Miller's drawing style has always had more chiaroscuro than normal for the super hero genre of American comics. His work is sometimes reminiscent of the old Battle Picture Library in that way, although he's always demonstrated great spontaneity. In Holy Terror he's pushed back the boundaries of what can be achieved with such an approach much further than I can ever have imagined, both in the use of expansive blacks and the spontaneity with which it is executed. It is a truly astonishing piece of work and Miller conveys more than is comfortable through the strident vigour of the line work. It's executed almost entirely in black and white with some colour, reproduced in what look to be spot colour but at a much higher degree of fidelity than normal for such, so that every tiny speck and splatter is faithfully reproduced. The starkly contrasting black and white makes reading it slightly uncomfortable, there's no moderating of the blacks or easing of the whites which a gently yellowing pulp would give. What little colour there is, is applied with a calculated crudity that does nothing to ease your eyes' journey across the pages either.

The reaction to 9/11 in the US, aside from the war on terror, has been to seek a restoration in the faith of the good of human nature. This reaction has seen atrocities censored from public view, reality is too insane, too hard to comprehend or stomach. Miller deliberately references such atrocities both graphically and subliminally, not something most people read comics for and not something that has been reflected in other media. To appreciate the significance of Holy Terror you need to examine how 9/11 has been portrayed in other Media, things like the films World Trade Center or Flight 93. These examples epitomize the desperate need to see the nobility of humanity. How accurate the nobility and heroism they depict is questionable but irrelevant because they represent a flight from the horror and terror. With Holy Terror, Miller has refused to acquiesce to this need and it's something for which he deserves recognition, terror is on the last page.

Holy Terror is never going garner great approval from many quarters, it offends too many sensibilities, rubs too many noses in the soil and what's true of the hypocrites who've condemned it is also true of me to a degree. It was just too much for me take take in, In a way I loath it, it really appalls me and makes me shudder. It's the same loathing you experience the first time you read Wilfred Owen's Dulce et Decorum Est and I suspect it was borne from the same frustration and disgust that inspired Owen to condemn the hypocrisy that ennobled senseless slaughter. I'm not qualified to comment on the state of humanity but if there is nobility within man it lies within our ability to confront the the truth. So...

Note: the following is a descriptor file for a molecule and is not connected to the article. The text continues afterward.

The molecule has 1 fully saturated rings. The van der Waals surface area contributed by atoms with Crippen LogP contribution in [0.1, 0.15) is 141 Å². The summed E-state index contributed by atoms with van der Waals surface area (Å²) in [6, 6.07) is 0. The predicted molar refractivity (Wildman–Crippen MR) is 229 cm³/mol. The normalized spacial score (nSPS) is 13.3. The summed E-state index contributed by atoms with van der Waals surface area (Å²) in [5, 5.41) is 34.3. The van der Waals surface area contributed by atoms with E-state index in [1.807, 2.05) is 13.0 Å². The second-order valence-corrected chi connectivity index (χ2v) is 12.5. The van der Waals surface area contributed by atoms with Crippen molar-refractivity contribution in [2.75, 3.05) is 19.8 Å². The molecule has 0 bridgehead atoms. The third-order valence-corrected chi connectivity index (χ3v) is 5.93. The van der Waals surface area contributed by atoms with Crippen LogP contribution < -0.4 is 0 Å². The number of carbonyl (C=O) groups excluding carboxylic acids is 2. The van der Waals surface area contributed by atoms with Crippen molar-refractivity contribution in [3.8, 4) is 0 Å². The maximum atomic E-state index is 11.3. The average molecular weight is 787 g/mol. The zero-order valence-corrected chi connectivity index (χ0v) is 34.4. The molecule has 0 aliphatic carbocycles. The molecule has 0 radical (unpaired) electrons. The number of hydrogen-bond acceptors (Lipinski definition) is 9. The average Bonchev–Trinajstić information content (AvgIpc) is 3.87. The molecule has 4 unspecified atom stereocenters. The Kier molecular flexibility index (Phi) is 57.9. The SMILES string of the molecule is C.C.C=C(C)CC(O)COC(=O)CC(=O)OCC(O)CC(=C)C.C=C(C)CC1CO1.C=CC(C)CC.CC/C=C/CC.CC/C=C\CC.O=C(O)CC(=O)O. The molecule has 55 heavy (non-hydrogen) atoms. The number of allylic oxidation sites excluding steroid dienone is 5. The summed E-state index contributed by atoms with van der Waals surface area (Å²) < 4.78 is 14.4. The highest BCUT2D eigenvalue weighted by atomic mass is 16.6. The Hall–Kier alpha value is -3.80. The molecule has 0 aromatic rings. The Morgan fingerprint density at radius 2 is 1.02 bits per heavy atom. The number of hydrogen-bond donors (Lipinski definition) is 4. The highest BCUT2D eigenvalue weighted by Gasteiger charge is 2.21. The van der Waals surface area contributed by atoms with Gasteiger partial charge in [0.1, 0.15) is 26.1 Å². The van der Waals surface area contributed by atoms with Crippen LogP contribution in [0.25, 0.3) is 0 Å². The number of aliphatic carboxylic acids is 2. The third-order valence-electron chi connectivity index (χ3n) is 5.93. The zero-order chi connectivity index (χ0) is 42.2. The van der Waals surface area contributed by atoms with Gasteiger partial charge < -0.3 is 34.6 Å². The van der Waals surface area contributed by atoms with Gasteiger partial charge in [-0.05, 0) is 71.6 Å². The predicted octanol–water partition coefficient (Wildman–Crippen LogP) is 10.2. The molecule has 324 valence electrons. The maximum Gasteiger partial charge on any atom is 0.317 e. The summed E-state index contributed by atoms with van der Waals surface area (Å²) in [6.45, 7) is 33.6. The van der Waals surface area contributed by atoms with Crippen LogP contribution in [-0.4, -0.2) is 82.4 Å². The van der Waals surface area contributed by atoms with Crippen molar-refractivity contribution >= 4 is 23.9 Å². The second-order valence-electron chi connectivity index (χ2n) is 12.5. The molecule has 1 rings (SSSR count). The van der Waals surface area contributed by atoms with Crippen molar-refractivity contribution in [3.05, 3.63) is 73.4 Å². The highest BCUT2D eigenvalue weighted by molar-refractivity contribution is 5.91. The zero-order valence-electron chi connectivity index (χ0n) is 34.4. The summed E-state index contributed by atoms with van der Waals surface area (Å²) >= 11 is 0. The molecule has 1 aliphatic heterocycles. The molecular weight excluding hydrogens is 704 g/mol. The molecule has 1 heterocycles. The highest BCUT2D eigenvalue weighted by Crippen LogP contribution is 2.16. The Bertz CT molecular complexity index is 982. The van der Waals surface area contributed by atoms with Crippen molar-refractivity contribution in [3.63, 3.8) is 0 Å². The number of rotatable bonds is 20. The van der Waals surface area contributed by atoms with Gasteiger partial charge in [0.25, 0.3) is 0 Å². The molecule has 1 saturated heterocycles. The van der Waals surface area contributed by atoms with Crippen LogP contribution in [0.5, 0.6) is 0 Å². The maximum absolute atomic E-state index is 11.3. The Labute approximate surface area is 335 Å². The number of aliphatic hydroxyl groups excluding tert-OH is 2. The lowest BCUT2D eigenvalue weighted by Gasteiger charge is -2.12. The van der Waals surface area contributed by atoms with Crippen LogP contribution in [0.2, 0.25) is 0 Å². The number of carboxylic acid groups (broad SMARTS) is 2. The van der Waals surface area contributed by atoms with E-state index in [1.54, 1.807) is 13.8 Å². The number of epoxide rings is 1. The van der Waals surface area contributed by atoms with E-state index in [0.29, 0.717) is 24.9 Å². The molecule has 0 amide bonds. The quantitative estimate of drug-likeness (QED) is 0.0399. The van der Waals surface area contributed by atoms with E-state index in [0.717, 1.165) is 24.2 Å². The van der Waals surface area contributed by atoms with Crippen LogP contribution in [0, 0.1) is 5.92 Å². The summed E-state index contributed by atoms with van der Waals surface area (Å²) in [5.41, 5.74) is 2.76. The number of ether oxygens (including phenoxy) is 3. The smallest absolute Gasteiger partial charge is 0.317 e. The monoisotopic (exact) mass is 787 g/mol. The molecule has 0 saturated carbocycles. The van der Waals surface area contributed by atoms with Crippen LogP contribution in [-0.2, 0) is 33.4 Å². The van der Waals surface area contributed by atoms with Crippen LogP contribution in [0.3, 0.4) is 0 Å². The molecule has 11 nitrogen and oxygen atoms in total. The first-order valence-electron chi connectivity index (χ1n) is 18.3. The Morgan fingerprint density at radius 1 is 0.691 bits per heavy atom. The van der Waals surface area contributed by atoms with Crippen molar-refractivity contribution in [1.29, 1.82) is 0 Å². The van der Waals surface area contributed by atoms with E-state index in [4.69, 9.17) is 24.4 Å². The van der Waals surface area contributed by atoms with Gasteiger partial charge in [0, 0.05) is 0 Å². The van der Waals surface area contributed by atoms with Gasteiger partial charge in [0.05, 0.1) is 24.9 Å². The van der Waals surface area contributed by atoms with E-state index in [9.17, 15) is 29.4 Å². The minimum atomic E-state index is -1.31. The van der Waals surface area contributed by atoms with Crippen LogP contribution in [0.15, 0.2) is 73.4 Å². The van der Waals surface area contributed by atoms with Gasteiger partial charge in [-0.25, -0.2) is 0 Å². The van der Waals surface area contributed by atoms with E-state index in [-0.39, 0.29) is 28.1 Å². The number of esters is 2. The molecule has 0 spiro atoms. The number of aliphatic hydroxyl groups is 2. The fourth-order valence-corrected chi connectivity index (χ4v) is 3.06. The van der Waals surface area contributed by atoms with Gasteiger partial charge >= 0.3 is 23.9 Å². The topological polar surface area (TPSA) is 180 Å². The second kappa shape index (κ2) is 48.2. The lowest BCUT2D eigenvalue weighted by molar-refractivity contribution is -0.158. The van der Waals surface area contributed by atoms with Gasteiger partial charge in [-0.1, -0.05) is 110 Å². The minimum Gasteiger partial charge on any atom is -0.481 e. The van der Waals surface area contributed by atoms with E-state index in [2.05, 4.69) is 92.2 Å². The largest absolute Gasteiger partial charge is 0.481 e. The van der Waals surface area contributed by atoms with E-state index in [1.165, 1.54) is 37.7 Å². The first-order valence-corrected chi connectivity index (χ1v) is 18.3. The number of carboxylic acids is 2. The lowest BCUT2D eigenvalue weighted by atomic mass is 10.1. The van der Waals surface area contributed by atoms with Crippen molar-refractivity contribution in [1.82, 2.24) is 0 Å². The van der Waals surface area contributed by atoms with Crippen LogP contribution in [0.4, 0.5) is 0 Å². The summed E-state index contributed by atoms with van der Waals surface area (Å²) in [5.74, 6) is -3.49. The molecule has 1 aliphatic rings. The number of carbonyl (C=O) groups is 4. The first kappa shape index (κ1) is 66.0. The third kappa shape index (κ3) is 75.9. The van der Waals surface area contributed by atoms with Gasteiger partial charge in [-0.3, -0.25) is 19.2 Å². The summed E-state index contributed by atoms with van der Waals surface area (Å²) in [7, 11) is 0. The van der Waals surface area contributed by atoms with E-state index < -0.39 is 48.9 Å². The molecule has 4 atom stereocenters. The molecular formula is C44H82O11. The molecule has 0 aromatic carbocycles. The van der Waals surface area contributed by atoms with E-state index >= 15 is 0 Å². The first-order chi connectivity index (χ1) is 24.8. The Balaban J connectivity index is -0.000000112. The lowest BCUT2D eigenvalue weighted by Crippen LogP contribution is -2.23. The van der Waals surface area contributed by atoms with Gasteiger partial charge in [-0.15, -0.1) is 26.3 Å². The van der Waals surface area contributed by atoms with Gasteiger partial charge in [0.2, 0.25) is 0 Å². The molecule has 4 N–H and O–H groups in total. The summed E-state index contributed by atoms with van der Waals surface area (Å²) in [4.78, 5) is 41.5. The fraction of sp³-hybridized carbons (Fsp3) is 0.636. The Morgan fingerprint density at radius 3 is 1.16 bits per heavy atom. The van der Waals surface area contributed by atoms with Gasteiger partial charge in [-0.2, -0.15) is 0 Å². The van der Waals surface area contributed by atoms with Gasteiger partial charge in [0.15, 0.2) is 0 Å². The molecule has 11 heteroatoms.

...is it any good then? Yes.

Do I want to read it again in a hurry? No.

Is it worth reading? Yes.
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24 of 33 people found the following review helpful
1.0 out of 5 stars How the mighty have fallen..., 19 Oct. 2011
By 
Tom Alaerts "avid book reader" (Antwerp, Belgium) - See all my reviews
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This review is from: Holy Terror (Hardcover)
I'm reading Frank Miller's comics since his The Dark Knight Returns period and often loved what he did. For example, his 300 was a perfect macho story about what it takes to be a hero. And now... this. Very superficially also a story about heroism, but in essence nasty, simplistic and even borderline racist in a few places. The art? Yes, some pages are great, in that Sin City way. However many drawings come over as overly hasty and can be difficult to decipher, as if he didn't care himself to do a good job.
All in all a major disappointment.
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28 of 39 people found the following review helpful
1.0 out of 5 stars Pure un-biased bigotry, 6 Oct. 2011
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This review is from: Holy Terror (Hardcover)
How to start this review from 20 pages into this book i started to feel nauseous the subject matter is just plain wrong and feels like someone with a deep hatred for muslims has written this book. The art work though exceptional sometimes could be a little clearer as in some places i couldnt work out what was going on.

I think on the whole Frank Miller should never have written this book it has its own propaganda that misses the mark and come's of as racism.

I think DC got lucky that this was'nt Batman because they wouldnt want to be associated with this subject matter